FirstNet, Verizon Launch Dedicated Public Safety Networks

The nation’s two dedicated first responder networks are going live this week with private core services for members, representatives of both entities said.

In a news release, officials at AT&T, the service provider for the First Responder Network Authority, announced the launch of FirstNet’s core network across 56 states and territories March 27. The core network, the company said, will have a controlled introduction to a limited customer set while it is tested extensively, followed by the onboarding of more customers, likely in April or May.

Meanwhile, officials at Verizon announced the private core of their own dedicated network for public safety and first responders would become “generally available” to all members beginning on March 29.

Report on California Workers’ Comp Shows 227 Medical Providers Suspended

The California Department of Industrial Relations on Monday issued a progress report on its anti-fraud efforts, including updates on the suspension of 227 medical providers from treating California’s injured workers and the dismissal of 292,000 illegitimate liens with claims valued at more than $2.5 billion.

Worried About Being on Top of an Earthquake Fault? New California Maps Will let you Know on a Smartphone

(TNS) - It’s now way easier to find out if you live in a California earthquake fault zone.

The California Geological Survey has published an easy-to-use interactive map online — type in your address or share your location on your smartphone, and, voila, you’ll know if you stand in a fault zone.

Or, for that matter, a place at risk of liquefaction or a landslide unleashed by an earthquake.

What these three zones have in common is the risk the ground can break in an earthquake, and not just be shaken.

Facing Blame for Fires, Utility Plans 24/7 Prediction and Response Center in California

(TNS) — Pacific Gas and Electric Co. plans to unveil a sweeping set of steps to prevent wildfires or contain them when they erupt.

The utility, whose equipment is being investigated as a potential cause of the Wine Country fires last fall, will create a wildfire prediction and response center in San Francisco that will operate around the clock during fire season. The company will greatly expand its own network of weather stations to monitor conditions, adding hundreds more this year.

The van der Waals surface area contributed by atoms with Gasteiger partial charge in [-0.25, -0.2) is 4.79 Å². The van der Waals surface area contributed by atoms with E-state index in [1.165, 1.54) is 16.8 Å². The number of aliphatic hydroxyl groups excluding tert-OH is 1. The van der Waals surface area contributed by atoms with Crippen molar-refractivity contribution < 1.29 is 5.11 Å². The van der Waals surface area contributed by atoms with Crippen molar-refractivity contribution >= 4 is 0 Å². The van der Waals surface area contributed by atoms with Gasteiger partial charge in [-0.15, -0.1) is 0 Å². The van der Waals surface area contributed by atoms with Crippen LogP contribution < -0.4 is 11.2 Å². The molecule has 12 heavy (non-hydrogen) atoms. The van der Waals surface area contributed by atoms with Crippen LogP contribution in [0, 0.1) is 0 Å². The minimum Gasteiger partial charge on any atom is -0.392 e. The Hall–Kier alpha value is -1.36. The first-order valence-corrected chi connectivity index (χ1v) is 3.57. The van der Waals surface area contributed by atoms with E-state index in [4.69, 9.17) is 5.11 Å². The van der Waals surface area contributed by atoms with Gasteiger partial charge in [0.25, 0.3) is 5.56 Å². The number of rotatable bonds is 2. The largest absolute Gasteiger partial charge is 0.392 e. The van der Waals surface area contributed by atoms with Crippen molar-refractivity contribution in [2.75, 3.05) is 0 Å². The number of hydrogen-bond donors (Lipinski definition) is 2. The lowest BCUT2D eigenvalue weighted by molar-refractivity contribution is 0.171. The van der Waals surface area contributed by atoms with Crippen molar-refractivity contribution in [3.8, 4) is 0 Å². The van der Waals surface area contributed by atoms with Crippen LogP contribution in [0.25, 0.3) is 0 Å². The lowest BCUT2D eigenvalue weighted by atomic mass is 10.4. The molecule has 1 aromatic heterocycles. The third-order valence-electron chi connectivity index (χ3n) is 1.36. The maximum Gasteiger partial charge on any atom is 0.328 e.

PG&E will contract with out-of-state firefighters, keeping them on retainer for emergencies. And it will harden its electrical grid to better endure windstorms, replacing wooden poles with sturdier steel ones over time.

Rain Hits Santa Barbara and Ventura, Calif., Counties as Residents Prepare for Potential Flooding and Mudslides

(TNS) - Rain continued to soak Santa Barbara and Ventura counties Wednesday afternoon as residents of fire- and mudslide-battered communities endured the first day of Southern California's largest storm of the season.

The storm — a vast atmospheric river of tropical moisture known as a "pineapple express" — made landfall Tuesday night and is predicted to last through Thursday.

"It's going to be steady, light rain with periods of heavy rain," said Stuart Seto of the National Weather Service in Oxnard. Heavier bouts of rain will occur Wednesday evening and the following day, he said.

More School Districts Buying Active Shooter Insurance

Insurance broker Paul Marshall can count on his phone ringing in the aftermath of a school shooting.

Since the Feb. 14 shooting at a Florida high school, where 17 people were killed and more than a dozen injured, seven South Florida school district have bought $3 million worth of “active shooter” coverage that Marshall’s Ohio-based employer, the McGowan Companies, began selling in 2016.

Fire Season Could be Bad in the Pacific Northwest

(TNS) - Wildland firefighters expect the Pacific Northwest will see another busy fire season this year with land around Yakima especially vulnerable.

“If I were to pick one place that might experience above-average fire danger, it’s the Yakima Valley and the eastern slopes” of the Cascade Mountains, said Josh Clark, a meteorologist with the state Department of Natural Resources.

Less rain in the winter, above-average temperatures and less mountain snow mean fires could start earlier and burn longer than a typical season, Clark said.

Are driverless cars safe? Uber fatality raises questions

Sunday marked a turning point for self-driving cars. For the first time, a car in full autonomous mode struck and killed a pedestrian.

It happened at 10 p.m. in Tempe, Arizona, where ride-hailing company Uber had been picking up passengers in autonomous vehicles for more than a year.

Elaine Herzberg, 49, was walking her bicycle down a four-lane road and was starting to cross when the gray Volvo, operated by Uber, hit her at about 40 mph, according to local police. It's believed Herzberg was homeless. She was pronounced dead by the time she reached the hospital.

More Than 60 Deaths in Fires, Floods Exposes Weaknesses in California's Emergency Planning

(TNS) — A reckoning on public preparedness long in the making is underway in California after a year that saw unprecedented death, destruction and loss from disasters set off by extreme weather.

Though California has long experienced natural disasters tied to weather, the last year recorded a staggering human toll — more than 40 dead in wine country fires and more than 20 in Santa Barbara County mudslides.

California Needs New Laws to Boost Earthquake Safety, Assemblyman Says

(TNS) -- A Los Angeles lawmaker says California needs new statewide laws that boost earthquake safety, and wants to toughen rules on how strong new buildings should be and require cities to identify buildings at risk of collapse.

Assemblyman Adrin Nazarian (D-North Hollywood) said the bills are important for keeping California functioning after a major earthquake.

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